Building for rapid scale: A deep dive into the New York Times' messaging platform
The New York Times sends nearly 4 billion emails per year and push notifications to 50 million devices. Recently, the messaging team replatformed the entire service that supports emails and push notifications. Katerina Iliakopoulou shares the journey from retiring the legacy systems used for sending emails and push notifications at the Times to a new, stable, and highly scalable platform.
|Talk Title||Building for rapid scale: A deep dive into the New York Times' messaging platform|
|Speakers||Aikaterini Iliakopoulou (The New York Times)|
|Conference||O’Reilly Software Architecture Conference|
|Conf Tag||Engineering the Future of Software|
|Location||New York, New York|
|Date||February 24-26, 2020|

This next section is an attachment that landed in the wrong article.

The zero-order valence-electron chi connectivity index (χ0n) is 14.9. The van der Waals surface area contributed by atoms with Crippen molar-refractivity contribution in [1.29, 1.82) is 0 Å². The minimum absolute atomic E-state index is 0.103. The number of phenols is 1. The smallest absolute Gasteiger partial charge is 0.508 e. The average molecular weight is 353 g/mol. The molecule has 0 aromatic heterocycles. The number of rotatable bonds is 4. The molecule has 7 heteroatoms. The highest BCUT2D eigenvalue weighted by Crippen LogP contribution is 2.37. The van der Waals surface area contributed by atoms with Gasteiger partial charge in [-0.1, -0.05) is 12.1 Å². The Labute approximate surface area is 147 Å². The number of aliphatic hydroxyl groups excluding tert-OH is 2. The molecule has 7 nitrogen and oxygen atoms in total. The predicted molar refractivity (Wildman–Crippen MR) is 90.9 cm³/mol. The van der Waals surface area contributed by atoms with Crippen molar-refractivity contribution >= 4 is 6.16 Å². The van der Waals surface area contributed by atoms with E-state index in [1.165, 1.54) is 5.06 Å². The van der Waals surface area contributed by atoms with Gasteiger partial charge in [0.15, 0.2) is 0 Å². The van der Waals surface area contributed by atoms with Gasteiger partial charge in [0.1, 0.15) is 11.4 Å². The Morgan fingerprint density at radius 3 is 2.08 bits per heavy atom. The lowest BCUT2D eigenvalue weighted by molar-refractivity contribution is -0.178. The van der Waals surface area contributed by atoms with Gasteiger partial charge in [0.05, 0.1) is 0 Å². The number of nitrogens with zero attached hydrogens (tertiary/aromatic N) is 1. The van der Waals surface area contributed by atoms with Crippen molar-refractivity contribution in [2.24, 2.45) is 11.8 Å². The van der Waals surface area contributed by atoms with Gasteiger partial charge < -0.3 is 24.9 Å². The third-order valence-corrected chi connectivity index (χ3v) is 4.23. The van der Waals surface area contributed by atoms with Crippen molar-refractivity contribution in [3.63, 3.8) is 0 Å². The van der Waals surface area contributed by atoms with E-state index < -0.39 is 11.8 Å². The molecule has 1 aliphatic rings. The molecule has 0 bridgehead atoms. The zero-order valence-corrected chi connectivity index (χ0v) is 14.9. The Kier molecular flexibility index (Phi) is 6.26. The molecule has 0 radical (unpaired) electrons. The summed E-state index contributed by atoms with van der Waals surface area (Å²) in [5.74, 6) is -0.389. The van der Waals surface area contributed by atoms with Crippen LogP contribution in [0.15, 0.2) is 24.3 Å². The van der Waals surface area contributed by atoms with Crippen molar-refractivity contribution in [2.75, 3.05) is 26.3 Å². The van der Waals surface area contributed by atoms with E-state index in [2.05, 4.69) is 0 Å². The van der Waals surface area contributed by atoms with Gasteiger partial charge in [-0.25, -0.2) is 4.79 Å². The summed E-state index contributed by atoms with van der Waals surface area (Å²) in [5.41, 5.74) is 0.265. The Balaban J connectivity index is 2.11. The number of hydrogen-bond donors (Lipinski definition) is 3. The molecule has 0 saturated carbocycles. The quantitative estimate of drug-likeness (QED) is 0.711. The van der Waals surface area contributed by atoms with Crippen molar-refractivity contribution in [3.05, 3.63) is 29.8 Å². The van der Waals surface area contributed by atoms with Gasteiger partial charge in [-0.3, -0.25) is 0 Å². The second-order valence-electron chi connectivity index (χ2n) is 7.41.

The New York Times sends nearly 4 billion emails per year to its customers, ranging from daily newsletters to transactional emails. When it comes to push notifications, the New York Times sends news alerts to approximately 50 million devices that are subscribed to receive them. This is all possible thanks to the New York Times’ new messaging platform, which in the last couple years has been fully developed in Golang and runs on Google Cloud App Engine. The new platform is comprised of a suite of microservices that are each responsible for a specific function, which include keeping track of a user’s newsletter subscriptions and metadata, quickly selecting an audience for a newsletter when sending, providing an admin UI for assembling email content and scheduling newsletter dispatches, compiling and sending an individualized email for each recipient, collecting and aggregating data about the emails sent and user behavior, and providing convenient consumer APIs for other teams to send transactional emails and access business-critical data. Katerina Iliakopoulou takes a deep dive into the journey from retiring the legacy systems used for sending emails and push notifications at the New York Times to a new, stable, and highly scalable platform. Katerina explores the architecture behind the new messaging system, the business requirements that influenced it, and the key decisions that allowed delivery times to drop from hours to a few minutes.